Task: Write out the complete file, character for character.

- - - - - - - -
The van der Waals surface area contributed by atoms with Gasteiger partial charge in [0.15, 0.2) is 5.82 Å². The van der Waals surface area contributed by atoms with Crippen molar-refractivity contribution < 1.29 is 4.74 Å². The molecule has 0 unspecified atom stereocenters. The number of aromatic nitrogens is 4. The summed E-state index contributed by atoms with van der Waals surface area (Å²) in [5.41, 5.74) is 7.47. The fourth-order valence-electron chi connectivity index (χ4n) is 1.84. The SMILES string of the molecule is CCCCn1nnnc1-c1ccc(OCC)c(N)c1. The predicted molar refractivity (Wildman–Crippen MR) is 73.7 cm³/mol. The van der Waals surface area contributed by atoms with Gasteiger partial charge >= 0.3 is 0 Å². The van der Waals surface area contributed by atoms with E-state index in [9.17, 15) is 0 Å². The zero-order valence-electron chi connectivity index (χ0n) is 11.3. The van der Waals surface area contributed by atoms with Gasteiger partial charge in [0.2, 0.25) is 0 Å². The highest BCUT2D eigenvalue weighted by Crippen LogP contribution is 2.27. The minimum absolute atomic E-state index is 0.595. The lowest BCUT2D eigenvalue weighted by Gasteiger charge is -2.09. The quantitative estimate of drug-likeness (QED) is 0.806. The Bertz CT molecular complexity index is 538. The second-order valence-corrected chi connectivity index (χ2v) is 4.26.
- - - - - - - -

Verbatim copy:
The van der Waals surface area contributed by atoms with Gasteiger partial charge in [0.15, 0.2) is 5.82 Å². The van der Waals surface area contributed by atoms with Crippen molar-refractivity contribution < 1.29 is 4.74 Å². The molecule has 0 unspecified atom stereocenters. The number of aromatic nitrogens is 4. The summed E-state index contributed by atoms with van der Waals surface area (Å²) in [5.41, 5.74) is 7.47. The fourth-order valence-electron chi connectivity index (χ4n) is 1.84. The SMILES string of the molecule is CCCCn1nnnc1-c1ccc(OCC)c(N)c1. The predicted molar refractivity (Wildman–Crippen MR) is 73.7 cm³/mol. The van der Waals surface area contributed by atoms with Gasteiger partial charge >= 0.3 is 0 Å². The van der Waals surface area contributed by atoms with E-state index in [9.17, 15) is 0 Å². The zero-order valence-electron chi connectivity index (χ0n) is 11.3. The van der Waals surface area contributed by atoms with Gasteiger partial charge in [0.2, 0.25) is 0 Å². The highest BCUT2D eigenvalue weighted by Crippen LogP contribution is 2.27. The minimum absolute atomic E-state index is 0.595. The lowest BCUT2D eigenvalue weighted by Gasteiger charge is -2.09. The quantitative estimate of drug-likeness (QED) is 0.806. The Bertz CT molecular complexity index is 538. The second-order valence-corrected chi connectivity index (χ2v) is 4.26.